RebellionRide is a transcontinental bicycle journey promoting specific solutions:


Congress is the first and most important branch of our national government.

It is the intention of the Constitution that the House of Representatives and the Senate, working together, develop and pass legislation to govern the country.

America is a politically diverse nation, and that diversity is meant to be expressed by the 535 members of Congress.

The role of the presidency is primarily to execute the collective will of the American people as expressed through their various representatives in Congress.

When the people of America have genuine representation in a transparent, hard­working, diverse citizen Congress, the problems of the nation can be fixed.


The Constitution of the United States was not meant to function in the context of political parties.

Although parties historically originate in order to promote certain ideas and policies, they quickly develop into organizations that place their own political power above everything. They become a disease that makes good self­-governance impossible.

In his Farewell Address to the nation, George Washington cautioned against political parties.

“I have already intimated to you the danger of parties in the State, with particular reference to the founding of them on geographical discriminations.” 


“Let me now take a more comprehensive view, and warn you in the most solemn manner against the baneful effects of the spirit of party generally… (It) is truly (government’s) worst enemy…”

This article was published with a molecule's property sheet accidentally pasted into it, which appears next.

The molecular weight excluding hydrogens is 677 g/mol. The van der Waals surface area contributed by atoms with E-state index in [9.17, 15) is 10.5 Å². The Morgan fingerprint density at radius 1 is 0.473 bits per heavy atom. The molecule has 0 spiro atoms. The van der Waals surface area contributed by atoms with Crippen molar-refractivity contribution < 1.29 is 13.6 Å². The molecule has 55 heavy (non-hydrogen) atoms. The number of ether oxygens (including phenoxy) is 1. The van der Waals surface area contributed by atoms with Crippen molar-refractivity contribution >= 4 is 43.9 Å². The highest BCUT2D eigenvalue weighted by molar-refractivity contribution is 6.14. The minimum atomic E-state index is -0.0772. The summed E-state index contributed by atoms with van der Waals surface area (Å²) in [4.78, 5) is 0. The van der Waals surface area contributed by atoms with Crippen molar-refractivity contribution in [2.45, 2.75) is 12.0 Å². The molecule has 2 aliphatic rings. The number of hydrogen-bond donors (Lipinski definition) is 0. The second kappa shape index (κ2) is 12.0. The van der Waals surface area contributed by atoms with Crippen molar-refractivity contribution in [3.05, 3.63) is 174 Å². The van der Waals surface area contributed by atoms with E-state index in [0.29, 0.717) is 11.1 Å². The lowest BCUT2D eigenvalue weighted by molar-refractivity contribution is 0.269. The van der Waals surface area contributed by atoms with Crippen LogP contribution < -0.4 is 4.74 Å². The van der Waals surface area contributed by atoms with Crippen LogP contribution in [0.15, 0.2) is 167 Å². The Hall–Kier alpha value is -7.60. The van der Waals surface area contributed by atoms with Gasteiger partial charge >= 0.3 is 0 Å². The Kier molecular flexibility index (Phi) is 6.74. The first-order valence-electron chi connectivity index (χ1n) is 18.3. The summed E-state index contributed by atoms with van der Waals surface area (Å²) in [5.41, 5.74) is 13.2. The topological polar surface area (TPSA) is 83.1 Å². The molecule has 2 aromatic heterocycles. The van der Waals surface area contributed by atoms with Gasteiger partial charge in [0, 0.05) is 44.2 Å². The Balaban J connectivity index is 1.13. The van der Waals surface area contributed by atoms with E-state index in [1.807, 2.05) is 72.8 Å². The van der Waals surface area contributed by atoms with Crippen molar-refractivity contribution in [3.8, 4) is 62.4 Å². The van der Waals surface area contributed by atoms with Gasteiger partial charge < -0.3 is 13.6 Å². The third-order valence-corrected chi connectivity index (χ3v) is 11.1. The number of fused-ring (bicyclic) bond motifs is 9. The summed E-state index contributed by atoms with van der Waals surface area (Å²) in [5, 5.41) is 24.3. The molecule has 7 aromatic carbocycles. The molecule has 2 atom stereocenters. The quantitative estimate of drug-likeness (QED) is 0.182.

Political parties, Washington warned, are the “worst enemy.”

By their nature, political parties divide and polarize the citizenry, and that is an artificial, unnatural state of affairs.

People are varied in their political views, but parties squeeze everyone into a few camps, mostly establishment Republican or Democratic. They eliminate the healthy diversity that is supposed to energize and enrich our self­-governance.

Parties place a layer of control between the citizenry and what is meant to be their government.

Parties have enormous power to influence who is allowed to hold office. They provide or withhold financial and promotional support for candidates and dictate the requirements for appearing on a primary ballot or participating in a local or national debate. They conspire to thwart the will of the people.

Parties control Congress.

They meet secretly, behind closed doors, to concoct strategies for increasing their own power.

Their specialties are shallow, crafty legislation written for the purpose of attacking or embarrassing the opposing party, and bills to extort money from corporate and other wealthy interests.

Parties turn Congress into a binary tug-of-­war for power rather than a collective, deliberative body that represents the American political mosaic.